Nobel Laureate to visit New Zealand for Chemistry Centenary

05 March 2015

Nobel Laureate Professor Robert H Grubbs, a Hood Fellow of the University of Auckland, will visit New Zealand as part of the centenary celebrations of the School of Chemical Sciences being held this month.

Professor Grubbs received the Nobel Prize in 2005 for the development of catalysts for metathesis, a reaction widely used in organic synthesis.

Metathesis is an important type of chemical reaction with significant potential in the preparation of pharmaceuticals and polymers in the biotechnical industry and in foodstuffs production. However, the reaction requires a catalyst to proceed with high selectivity to yield the desired products.

The Grubbs catalyst based on the metal ruthenium was the first well-defined metathesis catalyst that is generally applicable, air stable and easy to synthesise.

The discoveries by Professor Grubbs have helped solve some of the major challenges of our time. The metathesis reaction has been successfully used in the synthesis of herbicides, additives for fuels, polymers with special properties and the development of pharmaceuticals such as those used for treating bacterial infections, hepatitis C, cancer, Alzheimer’s disease, osteoporosis, arthritis, inflammation, fibrosis, HIV/AIDS, and many more.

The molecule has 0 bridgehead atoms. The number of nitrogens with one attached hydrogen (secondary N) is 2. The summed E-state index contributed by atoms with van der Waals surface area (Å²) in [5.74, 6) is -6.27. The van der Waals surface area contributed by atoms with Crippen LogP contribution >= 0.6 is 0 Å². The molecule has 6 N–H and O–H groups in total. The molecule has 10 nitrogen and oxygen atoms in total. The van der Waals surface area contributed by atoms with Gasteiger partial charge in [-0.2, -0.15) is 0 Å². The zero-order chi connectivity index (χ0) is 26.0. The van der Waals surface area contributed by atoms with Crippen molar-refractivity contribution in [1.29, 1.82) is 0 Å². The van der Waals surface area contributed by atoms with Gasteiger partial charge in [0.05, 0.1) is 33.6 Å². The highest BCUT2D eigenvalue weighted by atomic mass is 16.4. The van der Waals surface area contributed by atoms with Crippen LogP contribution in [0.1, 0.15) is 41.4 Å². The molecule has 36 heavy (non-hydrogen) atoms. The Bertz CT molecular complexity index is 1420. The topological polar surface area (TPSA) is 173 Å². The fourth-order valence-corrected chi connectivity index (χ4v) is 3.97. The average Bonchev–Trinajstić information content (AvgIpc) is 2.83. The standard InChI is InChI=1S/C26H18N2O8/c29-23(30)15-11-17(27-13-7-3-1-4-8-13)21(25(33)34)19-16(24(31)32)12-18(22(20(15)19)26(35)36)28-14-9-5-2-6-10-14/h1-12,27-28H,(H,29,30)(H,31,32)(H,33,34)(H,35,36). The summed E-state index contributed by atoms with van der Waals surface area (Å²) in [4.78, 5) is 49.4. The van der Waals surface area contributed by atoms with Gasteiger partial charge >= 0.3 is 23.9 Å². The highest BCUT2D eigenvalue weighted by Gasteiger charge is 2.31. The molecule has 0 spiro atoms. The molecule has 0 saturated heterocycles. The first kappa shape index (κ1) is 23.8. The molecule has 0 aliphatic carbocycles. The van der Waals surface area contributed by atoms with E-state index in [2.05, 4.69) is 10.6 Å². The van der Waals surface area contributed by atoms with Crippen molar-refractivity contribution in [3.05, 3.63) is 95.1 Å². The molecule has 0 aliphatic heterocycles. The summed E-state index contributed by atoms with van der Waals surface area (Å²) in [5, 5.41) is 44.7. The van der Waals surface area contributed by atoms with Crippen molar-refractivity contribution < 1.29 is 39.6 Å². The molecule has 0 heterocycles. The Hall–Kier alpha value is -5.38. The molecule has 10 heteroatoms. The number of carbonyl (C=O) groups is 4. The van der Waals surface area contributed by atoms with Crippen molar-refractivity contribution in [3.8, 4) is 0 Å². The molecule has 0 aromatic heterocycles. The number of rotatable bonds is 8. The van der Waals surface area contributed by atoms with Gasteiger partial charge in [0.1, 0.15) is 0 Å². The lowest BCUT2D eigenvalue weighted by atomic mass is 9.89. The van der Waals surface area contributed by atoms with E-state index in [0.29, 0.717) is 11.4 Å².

Professor Grubbs was raised in rural Kentucky. His interest in science was inspired by his Junior High School science teacher and he went on to study agricultural chemistry at the University of Florida. His academic career began at Michigan State University and he moved to Caltech (California Institute of Technology) in 1978.

He is now the Victor and Elizabeth Atkins Professor of Chemistry at Caltech and one of the most influential chemists of our time. He has published more than 500 scientific papers with research interests spanning a wide variety of topics including organic, inorganic, polymer and applied chemistry.

The School of Chemical Sciences at the University of Auckland celebrates 100 years in March 2015, with a range of public events and distinguished visitor lectures on March 13 and 14.  For details go to:


For media enquiries, please contact Anne Beston -